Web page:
By John Gruber
Hex gives data teams superpowers for analysis, collaboration, and sharing.
But the first iteration, which appears to still be quite raw and in a number of ways frustrating to developers, risks upsetting users who may have to pay again when they download the Mac version of an iPad app they’ve already bought.
I get this, and Gurman has reported previously that one goal of the Marzipan/Catalyst project is to have universal apps that work across iOS/iPadOS/MacOS, the way that the exact same app can work on both iOS and iPadOS today. But Catalyst is a developer technology. Users have no idea what it is and shouldn’t need to. “You have to pay for iPad and Mac versions separately” doesn’t seem like a big deal to me because it’s been that way all along, regardless of Catalyst.
Worse, the expectation that you should pay only once for both iPad and Mac versions of an app makes it hard for developers of commercial software to justify doing a Mac app, period. The rest of Gurman’s article is about how much work it takes to create a good Mac app even with Catalyst.
Developers have found several problems with Apple’s tools for bringing iPad apps over to Mac computers. Some features that only make sense on iPad touchscreens, such as scrollable lists that help users select dates and times on calendars, are showing up on the Mac, where the input paradigm is still built around a keyboard and mouse or trackpad.
Troughton-Smith said Mac versions of some apps can’t hide the mouse cursor while video is playing. He’s also found problems with video recording and two-finger scrolling in some cases, along with issues with using the keyboard and full-screen mode in video games. Thomson, the PCalc developer, said some older Mac computers struggle to handle Catalyst apps that use another Apple system called SceneKit for 3-D gaming and animations.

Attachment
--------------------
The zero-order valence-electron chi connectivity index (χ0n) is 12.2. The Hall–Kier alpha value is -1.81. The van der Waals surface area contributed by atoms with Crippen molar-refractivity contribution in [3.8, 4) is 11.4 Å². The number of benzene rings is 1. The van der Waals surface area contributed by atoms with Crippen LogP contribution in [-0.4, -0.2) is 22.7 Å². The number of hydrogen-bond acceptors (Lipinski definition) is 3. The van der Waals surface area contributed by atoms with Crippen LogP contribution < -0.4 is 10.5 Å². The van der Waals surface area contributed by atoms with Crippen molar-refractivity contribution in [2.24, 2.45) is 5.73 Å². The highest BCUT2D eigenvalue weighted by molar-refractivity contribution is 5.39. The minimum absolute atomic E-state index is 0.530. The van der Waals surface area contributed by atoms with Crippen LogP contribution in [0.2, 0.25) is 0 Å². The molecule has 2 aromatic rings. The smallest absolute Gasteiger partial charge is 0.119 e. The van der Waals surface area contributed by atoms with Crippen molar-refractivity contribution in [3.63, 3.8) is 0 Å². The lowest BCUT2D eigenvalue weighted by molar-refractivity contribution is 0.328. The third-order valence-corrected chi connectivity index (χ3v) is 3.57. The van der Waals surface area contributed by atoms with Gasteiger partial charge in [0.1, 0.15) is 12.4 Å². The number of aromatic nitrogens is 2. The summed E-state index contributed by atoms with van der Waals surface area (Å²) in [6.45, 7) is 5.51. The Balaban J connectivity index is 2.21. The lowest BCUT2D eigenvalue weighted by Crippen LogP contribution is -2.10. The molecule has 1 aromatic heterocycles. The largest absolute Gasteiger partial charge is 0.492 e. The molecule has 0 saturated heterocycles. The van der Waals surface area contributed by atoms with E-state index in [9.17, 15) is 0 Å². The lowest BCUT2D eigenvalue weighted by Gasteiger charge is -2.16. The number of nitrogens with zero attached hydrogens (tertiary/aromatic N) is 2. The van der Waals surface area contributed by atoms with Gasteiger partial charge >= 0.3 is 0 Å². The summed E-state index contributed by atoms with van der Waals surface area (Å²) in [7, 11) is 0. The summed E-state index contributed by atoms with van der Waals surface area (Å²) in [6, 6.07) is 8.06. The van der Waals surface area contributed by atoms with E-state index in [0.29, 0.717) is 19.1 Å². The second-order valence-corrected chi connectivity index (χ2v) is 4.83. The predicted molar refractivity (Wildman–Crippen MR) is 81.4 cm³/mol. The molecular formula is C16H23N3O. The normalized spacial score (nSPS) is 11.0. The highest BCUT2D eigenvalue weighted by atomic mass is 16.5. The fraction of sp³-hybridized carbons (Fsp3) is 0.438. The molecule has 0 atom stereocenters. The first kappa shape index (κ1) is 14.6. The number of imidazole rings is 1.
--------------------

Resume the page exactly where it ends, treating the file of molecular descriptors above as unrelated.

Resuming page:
Other than that, how do you like the APIs, Mrs. Lincoln?
Two anticipated Catalyst apps, featured on Apple’s website since June, were abruptly removed this week: the video-playing and comic-book-browsing DC Universe and the car-racing game Asphalt 9. Gameloft, which makes the racing game, said on Tuesday that the title has been “slightly delayed” in order to “polish the experience” and that it will launch later this year.
At WWDC in early June — four months ago — Apple showcased the catalyzed Asphalt 9 port on stage, with the following quote from Gameloft: “We had Asphalt 9: Legends for Mac running on the first day. It looks stunning and runs super fast using Metal on powerful Mac hardware.”
Maybe it’s not so easy, and maybe Catalyst is not good for games.
One last tidbit from Gurman:
However, Netflix Inc., the largest U.S. video-streaming service with the second most popular free iPad app, said on Tuesday that it won’t be taking part.
That’s all Gurman says about Netflix. No quote, no link to a Netflix statement. There have been no rumblings about a native Mac app — and word on the street has suggested it is not in the works — but Gurman reports this as categorical.
It’s a shame, because there are two features a native Netflix Mac app could deliver that you can’t get through their website using a Mac: downloads for offline viewing (essential for air travel) and 4K video. 4K might eventually get support from WebKit, but there’s no way Netflix could ever allow offline downloads from the website. I’m not sure what Netflix’s calculus is here, but the simple truth is that if Netflix wanted a native Mac app they would have made one long ago.